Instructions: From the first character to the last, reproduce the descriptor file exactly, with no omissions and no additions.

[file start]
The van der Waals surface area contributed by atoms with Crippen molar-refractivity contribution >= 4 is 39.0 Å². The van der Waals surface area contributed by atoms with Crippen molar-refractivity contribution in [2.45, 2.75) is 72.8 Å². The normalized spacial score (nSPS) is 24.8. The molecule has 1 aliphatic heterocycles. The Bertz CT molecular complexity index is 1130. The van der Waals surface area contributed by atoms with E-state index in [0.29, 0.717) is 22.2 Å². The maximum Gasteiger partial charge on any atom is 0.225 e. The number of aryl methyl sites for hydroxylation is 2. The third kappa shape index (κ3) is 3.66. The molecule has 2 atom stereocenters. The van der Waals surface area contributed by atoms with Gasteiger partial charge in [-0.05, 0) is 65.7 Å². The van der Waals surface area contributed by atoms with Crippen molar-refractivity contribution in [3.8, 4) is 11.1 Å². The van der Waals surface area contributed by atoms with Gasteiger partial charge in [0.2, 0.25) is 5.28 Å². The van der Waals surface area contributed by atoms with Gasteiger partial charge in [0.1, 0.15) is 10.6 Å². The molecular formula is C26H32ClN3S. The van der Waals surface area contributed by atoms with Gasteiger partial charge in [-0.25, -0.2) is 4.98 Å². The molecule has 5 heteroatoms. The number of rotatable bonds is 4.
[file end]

The van der Waals surface area contributed by atoms with Crippen molar-refractivity contribution >= 4 is 39.0 Å². The van der Waals surface area contributed by atoms with Crippen molar-refractivity contribution in [2.45, 2.75) is 72.8 Å². The normalized spacial score (nSPS) is 24.8. The molecule has 1 aliphatic heterocycles. The Bertz CT molecular complexity index is 1130. The van der Waals surface area contributed by atoms with E-state index in [0.29, 0.717) is 22.2 Å². The maximum Gasteiger partial charge on any atom is 0.225 e. The number of aryl methyl sites for hydroxylation is 2. The third kappa shape index (κ3) is 3.66. The molecule has 2 atom stereocenters. The van der Waals surface area contributed by atoms with Gasteiger partial charge in [-0.05, 0) is 65.7 Å². The van der Waals surface area contributed by atoms with Crippen molar-refractivity contribution in [3.8, 4) is 11.1 Å². The van der Waals surface area contributed by atoms with Gasteiger partial charge in [0.2, 0.25) is 5.28 Å². The van der Waals surface area contributed by atoms with Gasteiger partial charge in [0.1, 0.15) is 10.6 Å². The molecular formula is C26H32ClN3S. The van der Waals surface area contributed by atoms with Gasteiger partial charge in [-0.25, -0.2) is 4.98 Å². The molecule has 5 heteroatoms. The number of rotatable bonds is 4.